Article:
As can be seen in FIG. 8, the parallel snaky edges 38 of the strip 36 in the illustrative embodiment shown are crimped, so that they too have a wavy appearance. Such a strip 36 has a large spatial extension, providing particularly large growth areas for the "biological lawn." Alternatively, with the snakelike strips 36 shown here it is conceivable to dispense with the corresponding strands 37.
An apparatus for manufacturing the strands 29 and bonding the same to a web of material 26 for forming the strips 20 is shown in FIG. 9. In the apparatus shown, a plurality of spaced-apart side by side strands 29 are produced by an extruder 39. The strands 29 emerging from a mouthpiece 40 of the extruder 39 are still hot, i.e., at a point immediately downstream of the mouthpiece 40, when they are brought together with the cold web of material 26 and welded or sealed together therewith. To this end, the web of material 26 is taken off a stock reel 41 and guided between appropriate pairs of rolls, namely, three pairs of rolls 42 in the present illustrative embodiment, through which the still hot strands 29 emerging from the mouthpiece 40 of the extruder 39 also pass. In the course of the strands 29 and the web of material 26 being passed through the pairs of rolls 42 the strands 29 are welded to the web of material.
Downstream of the pairs of rolls 42, the web of material 26 provided with the strands 29 is guided through a cooling station 43. This cooling station 43 has a plurality of support rollers 44 bearing against the underside of the web of material 26 and a cooling means 45 coordinated with the opposite top side of the web of material 26 on which the strands 29 are situated. In the course of the cooling taking place in the cooling station 43, the strands 29 undergo shrinking and the cold, i.e., nonshrinking web of material 26, is drawn together, as a result of which it undergoes crimping, in particular at the edges 35.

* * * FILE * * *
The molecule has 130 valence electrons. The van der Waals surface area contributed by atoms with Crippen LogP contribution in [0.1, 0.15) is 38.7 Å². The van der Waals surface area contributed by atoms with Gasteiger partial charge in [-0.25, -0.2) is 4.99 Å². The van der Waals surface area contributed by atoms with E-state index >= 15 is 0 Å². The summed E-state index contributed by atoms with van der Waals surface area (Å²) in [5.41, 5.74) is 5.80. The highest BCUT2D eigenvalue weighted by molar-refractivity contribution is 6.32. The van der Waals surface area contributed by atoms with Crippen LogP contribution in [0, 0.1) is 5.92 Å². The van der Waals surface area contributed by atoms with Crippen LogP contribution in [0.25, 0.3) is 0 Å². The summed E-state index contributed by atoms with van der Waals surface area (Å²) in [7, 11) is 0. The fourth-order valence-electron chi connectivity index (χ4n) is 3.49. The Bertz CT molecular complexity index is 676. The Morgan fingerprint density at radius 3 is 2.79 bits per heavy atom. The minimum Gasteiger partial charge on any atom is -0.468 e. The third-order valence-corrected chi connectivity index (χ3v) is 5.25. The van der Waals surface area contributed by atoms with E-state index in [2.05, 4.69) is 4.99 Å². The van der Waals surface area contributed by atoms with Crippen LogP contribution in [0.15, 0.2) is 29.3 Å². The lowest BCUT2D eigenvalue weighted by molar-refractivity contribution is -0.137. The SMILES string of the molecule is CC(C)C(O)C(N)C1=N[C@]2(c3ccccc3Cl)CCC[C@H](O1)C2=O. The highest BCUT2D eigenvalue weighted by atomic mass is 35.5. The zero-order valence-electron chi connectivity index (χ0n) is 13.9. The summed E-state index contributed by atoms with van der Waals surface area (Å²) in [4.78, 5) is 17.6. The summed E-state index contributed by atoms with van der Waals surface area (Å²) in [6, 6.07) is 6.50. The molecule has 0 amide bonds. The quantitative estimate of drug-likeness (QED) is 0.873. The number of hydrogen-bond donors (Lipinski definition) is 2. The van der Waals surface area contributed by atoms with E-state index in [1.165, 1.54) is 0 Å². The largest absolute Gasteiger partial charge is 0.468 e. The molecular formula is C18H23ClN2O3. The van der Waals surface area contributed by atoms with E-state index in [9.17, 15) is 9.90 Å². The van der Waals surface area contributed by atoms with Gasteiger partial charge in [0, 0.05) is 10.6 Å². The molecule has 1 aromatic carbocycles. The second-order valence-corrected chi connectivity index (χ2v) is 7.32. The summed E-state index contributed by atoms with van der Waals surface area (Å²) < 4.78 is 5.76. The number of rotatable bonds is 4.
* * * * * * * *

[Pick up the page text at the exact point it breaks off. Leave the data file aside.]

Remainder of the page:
Downstream of the cooling station 43, the crimped web of material 26 thus provided with the strands 29 is wound up on an intermediary storage reel 46. The web of material 26 thus prepared can then be further processed in the apparatus shown in FIG. 10 to form the final contact material.
In the illustrative embodiment of FIG. 10, the web of material 26 provided with the strands 29 is further processed, initially in three planes. To this end, the web of material 26 provided with the strands 29 is simultaneously taken off three intermediary storage reels 46 arranged one above the other. In the course of takeoff, initially the strips 20 are cut into every web of material 26 when each web of material 26 moves past a blade unit 47 to form the (straight-line) incisions 30 between adjacent strips 20. The blade units 47 are liftable from time to time, by lifting means not depicted, disengaging them from the web of material 26 to form (uncut) holding webs 20 on each occasion.